• one year ago
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    \[0.0001852x ^{4}-0.01246x ^{3}+0.2076x ^{2}-0.01555x+e\]

  59. anonymous
    • one year ago
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    http://math.bd.psu.edu/~jpp4/finitemath/4x4solver.html

  60. ParthKohli
    • one year ago
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    wait what? you were able to uniquely determine a, b, c, d?!

  61. anonymous
    • one year ago
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    from here

  62. ParthKohli
    • one year ago
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    it's not a 4x4 equation so

  63. anonymous
    • one year ago
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    yea i thought so help plz

  64. ParthKohli
    • one year ago
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    plug the stuff into Wolfram and it should give you all other variables in terms of one variable

  65. baru
    • one year ago
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    @ayeshaafzal221 where did you find this question?

  66. anonymous
    • one year ago
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    it didnt

  67. anonymous
    • one year ago
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    its my practise question for exams

  68. ParthKohli
    • one year ago
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    what did it return?

  69. ParthKohli
    • one year ago
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    you don't have a Wolfram pro subscription do you?

  70. anonymous
    • one year ago
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    on my ipad yes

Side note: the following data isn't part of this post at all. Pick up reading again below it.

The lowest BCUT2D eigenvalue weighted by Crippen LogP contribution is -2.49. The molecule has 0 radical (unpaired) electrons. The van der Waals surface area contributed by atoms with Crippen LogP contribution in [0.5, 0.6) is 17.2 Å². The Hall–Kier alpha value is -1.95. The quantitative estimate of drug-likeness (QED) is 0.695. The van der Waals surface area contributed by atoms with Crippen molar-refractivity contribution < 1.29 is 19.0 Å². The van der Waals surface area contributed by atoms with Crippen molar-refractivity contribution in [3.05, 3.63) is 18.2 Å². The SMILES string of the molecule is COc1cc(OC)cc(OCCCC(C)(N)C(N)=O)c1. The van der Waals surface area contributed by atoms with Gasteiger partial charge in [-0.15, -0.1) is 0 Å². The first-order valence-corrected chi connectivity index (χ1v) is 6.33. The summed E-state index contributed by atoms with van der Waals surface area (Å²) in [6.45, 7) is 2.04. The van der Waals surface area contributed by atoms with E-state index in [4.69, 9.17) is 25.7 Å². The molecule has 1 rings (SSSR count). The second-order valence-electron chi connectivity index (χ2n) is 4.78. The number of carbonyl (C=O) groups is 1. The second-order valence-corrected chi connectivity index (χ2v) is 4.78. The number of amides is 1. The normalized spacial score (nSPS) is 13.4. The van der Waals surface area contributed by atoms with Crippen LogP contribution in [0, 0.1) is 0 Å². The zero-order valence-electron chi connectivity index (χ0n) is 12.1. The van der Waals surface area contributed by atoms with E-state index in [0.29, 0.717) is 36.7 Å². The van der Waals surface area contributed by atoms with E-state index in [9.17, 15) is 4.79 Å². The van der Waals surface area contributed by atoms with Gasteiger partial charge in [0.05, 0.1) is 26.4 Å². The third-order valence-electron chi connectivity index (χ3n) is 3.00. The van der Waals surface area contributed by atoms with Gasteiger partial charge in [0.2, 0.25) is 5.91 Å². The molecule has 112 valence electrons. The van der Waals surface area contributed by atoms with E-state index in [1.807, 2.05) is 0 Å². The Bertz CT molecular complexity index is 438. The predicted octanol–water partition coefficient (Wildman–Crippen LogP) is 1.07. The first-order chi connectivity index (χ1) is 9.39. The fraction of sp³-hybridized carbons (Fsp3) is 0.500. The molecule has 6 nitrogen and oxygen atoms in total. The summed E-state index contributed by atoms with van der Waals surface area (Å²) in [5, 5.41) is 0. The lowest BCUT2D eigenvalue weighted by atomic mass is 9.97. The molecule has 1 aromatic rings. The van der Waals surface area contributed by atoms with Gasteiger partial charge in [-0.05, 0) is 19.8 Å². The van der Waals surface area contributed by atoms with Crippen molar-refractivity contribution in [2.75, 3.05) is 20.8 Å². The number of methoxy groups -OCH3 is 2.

71. anonymous
    • one year ago
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    even on my ipad not working

  72. ParthKohli
    • one year ago
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    there's this data entry or something feature which you can use

  73. anonymous
    • one year ago
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    ok

  74. anonymous
    • one year ago
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    or u know the values i have found cant i just sub it into any equation and get the e value

  75. ParthKohli
    • one year ago
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    no, you can't do that. it's not a 4x4 equation so you most likely input the wrong equations.

  76. anonymous
    • one year ago
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    yea true i am gonna go old fashion , and do em manually

  77. baru
    • one year ago
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    @ParthKohli , when you say multi-variable calculus approach: are you talking about Lagrange multipliers?(i've just reached this topic)

  78. ParthKohli
    • one year ago
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    Obviously. Yes.

  79. baru
    • one year ago
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    alright..thanks

  80. anonymous
    • one year ago
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    @ParthKohli srry i am disturbing u again when u say we have five variables and one of them was minimum arc length what do u mean?